“Another serious issue is that phage therapy can still leave behind bacteria that are capable of passing on toxic effects or developing resistance.”
“Our proposed approach overcomes this limitation by taking toxic cargoes from several different phages, putting them into a synthetic chassis, and engineering it so that it can infect many different kinds of bacteria,” adds Professor Wigneshweraraj.
“It’s also worth noting that phage therapy has been used previously to treat bacterial infections in plants and animals, so there is also the potential that a synthetic phage could be applied in other contexts outside of the human body.”
The bigger picture: meeting the challenge of AMR
Antimicrobial resistance – a microorganism’s ability to stop an antimicrobial working against it – has become an increasingly serious global health issue in recent years. The rise of superbugs has been accelerated by the misuse and overuse of antimicrobial treatments, resulting in the spread of drug-resistant strains of many common infections. In 2016, just under half a million people developed multi-drug resistant tuberculosis, and there is evidence that AMR is beginning to have a serious impact on how other conditions (such as malaria, HIV and influenza) are treated too.
In 2015, WHO member states backed a global action plan to tackle AMR, a key objective of which is to increase investments in new medicines and treatment. Consequently, research institutes, centres and networks around the world – including Imperial College’s Antimicrobial Research Collaborative (ARC) – are now working urgently to identify innovative new strategies and treatments to tackle drug-resistant superbugs.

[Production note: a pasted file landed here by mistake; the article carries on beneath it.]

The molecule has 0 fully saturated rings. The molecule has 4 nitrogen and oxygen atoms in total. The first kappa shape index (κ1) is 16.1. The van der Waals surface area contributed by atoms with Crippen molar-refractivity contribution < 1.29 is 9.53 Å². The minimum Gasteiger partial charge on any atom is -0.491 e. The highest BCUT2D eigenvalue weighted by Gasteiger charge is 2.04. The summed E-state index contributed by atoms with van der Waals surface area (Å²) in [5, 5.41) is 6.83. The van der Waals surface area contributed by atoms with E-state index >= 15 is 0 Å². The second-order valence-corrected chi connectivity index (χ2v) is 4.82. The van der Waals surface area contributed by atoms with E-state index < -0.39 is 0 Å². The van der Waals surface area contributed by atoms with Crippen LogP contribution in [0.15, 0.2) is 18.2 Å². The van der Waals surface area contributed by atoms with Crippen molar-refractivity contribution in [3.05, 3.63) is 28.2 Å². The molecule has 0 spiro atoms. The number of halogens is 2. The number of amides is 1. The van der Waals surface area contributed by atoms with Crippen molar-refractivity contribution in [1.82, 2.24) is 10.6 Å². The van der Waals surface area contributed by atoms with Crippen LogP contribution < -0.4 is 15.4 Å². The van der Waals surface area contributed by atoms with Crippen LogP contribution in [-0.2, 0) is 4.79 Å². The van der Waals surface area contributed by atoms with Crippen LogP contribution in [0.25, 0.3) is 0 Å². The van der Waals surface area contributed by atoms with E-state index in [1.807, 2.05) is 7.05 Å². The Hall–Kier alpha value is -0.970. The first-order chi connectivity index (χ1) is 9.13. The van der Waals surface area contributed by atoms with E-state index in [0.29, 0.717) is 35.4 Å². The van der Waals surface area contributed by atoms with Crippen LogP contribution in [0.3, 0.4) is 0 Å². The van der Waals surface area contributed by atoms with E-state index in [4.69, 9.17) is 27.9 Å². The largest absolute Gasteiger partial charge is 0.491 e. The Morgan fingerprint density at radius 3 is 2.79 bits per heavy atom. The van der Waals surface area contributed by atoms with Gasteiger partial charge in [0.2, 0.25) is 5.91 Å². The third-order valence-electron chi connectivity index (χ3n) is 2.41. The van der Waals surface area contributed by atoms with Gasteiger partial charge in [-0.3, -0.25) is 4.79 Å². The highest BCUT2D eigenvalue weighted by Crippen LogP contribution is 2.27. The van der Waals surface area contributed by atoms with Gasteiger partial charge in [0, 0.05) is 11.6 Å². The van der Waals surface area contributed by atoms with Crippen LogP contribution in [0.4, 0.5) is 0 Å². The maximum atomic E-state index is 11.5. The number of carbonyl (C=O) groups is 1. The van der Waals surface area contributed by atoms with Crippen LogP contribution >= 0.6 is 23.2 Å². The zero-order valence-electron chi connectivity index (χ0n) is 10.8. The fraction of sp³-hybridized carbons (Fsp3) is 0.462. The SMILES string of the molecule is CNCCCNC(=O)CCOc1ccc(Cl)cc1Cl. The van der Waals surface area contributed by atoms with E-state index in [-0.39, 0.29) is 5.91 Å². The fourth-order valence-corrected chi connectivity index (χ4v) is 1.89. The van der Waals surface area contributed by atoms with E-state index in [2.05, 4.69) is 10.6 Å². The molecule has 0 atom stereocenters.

A key part of the fight against AMR lies in the field of molecular bacteriology. There is a need to better understand the changes that make bacteria resistant, and to map bacterial cellular processes in such a way that new treatment targets can be identified. By providing a vital part of the puzzle to understanding the specific strategies phages use when attacking bacteria, these newly-published insights into T7 phage could have applications that extend far beyond E. coli.
Commenting on the wider significance of the findings, Professor Wigneshweraraj says: “With this study, we’ve substantially advanced our understanding of a bacterial-viral relationship, which in turn will better equip us to address the issue of antimicrobial resistance. Our findings can be used as a starting point to ask many other fundamental questions in bacteriology.”
Professor Steve Matthews adds: “Our understanding of how phages inhibit bacterial gene expression processes is progressing rapidly, and our structural and molecular insights presented here provide essential knowhow for the design new antibacterial therapeutic strategies.”
‘T7 phage factor required for managing RpoS in Escherichia coli’ by Aline Tabib-Salazar & Bing Lui, et al, is published in Proceedings of the National Academy of Sciences of the United States of America.
Image credit: 'Bacteriophage, TEM' and 'Electron micrograph of Escherichia coli, close-up' by David Gregory & Debbie Marshall.
Article text (excluding photos or graphics) © Imperial College London.
Photos and graphics subject to third party copyright used with permission or © Imperial College London.